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Would you rip'n'replace your IT for Simplivity kit? Upstart reckons so

Storage-compute box maker aiming for $200m-a-year sales

Baseball

Blocks and Files Simplivity makes scale-out converged server-storage Omnicubes, and you have to rip-and-replace your IT infrastructure to make the best use of them. This sounds like a hard sell, but many of its customers are doing just that as the startup heads towards a $200m run-rate.

The company was founded in September 2009, and it spent three and half years – to April 2013 – writing code running on Linux before its first product reached general availability. Founder Doron Kempel bankrolled it for the first year and then went to VCs for A, B and C-rounds of funding with some $101m raised in total.

It has sold its Omnicube kit for five quarters now, and has 260 partners worldwide, being a 100 per cent channel company.

Competitor Nutanix has reached a $200m revenue run-rate in its eleventh quarter of shipping products. Kempel said: "We'll get to a $200 million run rate in our eighth quarter."

But Dell has struck an OEM deal with Nutanix. Will Simplivity be able to keep up?

Kempel said customers like the fact that as soon as data hits an Omnicube it is deduped and compressed and stays that way forever in the Omnicube universe, including replication to other Omnicubes. Rehydration only happens when it exits Simplivity's domain. Customers have achieved 20:1 and even 30:1 data reduction ratios; that's Kempel's claim.

The dedupe and compression is carried out by a PCIe accelerator card, with an FPGA and NVRAM on it, with two exceptions; running Omnicube software on a laptop or as a virtual machine in the Amazon cloud. Then the dedupe and compression is done by software.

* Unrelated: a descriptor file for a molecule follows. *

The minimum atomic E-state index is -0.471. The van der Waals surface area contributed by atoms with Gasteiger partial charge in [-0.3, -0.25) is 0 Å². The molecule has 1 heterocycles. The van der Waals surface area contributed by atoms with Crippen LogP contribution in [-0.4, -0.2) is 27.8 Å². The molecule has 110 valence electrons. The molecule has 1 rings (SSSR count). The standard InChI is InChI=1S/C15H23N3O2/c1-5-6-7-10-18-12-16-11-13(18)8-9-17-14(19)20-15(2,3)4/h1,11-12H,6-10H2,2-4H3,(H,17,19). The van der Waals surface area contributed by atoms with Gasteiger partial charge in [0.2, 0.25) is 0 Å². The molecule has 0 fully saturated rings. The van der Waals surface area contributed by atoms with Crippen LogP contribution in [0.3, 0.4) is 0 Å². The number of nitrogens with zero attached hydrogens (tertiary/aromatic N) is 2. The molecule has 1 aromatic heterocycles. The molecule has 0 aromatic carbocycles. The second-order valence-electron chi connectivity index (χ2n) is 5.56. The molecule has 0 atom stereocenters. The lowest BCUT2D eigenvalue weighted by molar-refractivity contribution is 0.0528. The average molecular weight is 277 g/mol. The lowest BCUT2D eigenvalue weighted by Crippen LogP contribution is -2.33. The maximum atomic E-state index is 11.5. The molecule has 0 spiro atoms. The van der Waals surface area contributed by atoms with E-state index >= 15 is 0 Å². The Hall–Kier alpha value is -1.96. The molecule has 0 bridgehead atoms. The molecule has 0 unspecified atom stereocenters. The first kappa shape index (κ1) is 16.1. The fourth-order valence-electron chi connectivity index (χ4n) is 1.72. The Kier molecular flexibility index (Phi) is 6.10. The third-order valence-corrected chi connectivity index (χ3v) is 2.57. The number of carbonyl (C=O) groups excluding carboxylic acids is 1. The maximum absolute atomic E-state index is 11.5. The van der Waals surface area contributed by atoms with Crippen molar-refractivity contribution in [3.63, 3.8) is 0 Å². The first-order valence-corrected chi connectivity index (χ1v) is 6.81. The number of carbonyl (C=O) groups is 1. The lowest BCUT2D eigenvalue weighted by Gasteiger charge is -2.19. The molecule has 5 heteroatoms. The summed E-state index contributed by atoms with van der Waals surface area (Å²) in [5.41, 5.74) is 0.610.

Only one VMware admin person is needed to manage a customer's set of Omnicubes, wherever they are deployed, which, Kempel says, radically cuts management costs.

Simplivity customer data shows:

  • Some 1,000 Omnicubes have been deployed.
  • There are "hundreds of customers".
  • 60 per cent of Omnicube applications are databases.
  • 65 per cent of its customers run all their IT on Omnicubes in two or more sites.
  • Some started doing this six months after the kit went on general availability; Kempel mentions regional banks in the US.
  • Sixty cities in New York state are Simplivity customers.

Simplivity's headcount was 100 people in August 2013, 200 people in February 2014, 300 in June 2014 and is 350 now, in August. There are about 140 engineers and 120 sales heads, with as many field people in EMEA as there are in the US. Altogether there are some 60 employees in the EMEA region.

Reaching a $200m run-rate eight quarters after first shipping means achieving a $50m quarter. Kempel founded data deduper Diligent with Moshe Yanai, and sold it to IBM for about $200m, so I wouldn't bet against him.

With Major League Baseball being a customer, it looks like Simplivity has scored a home run. ®

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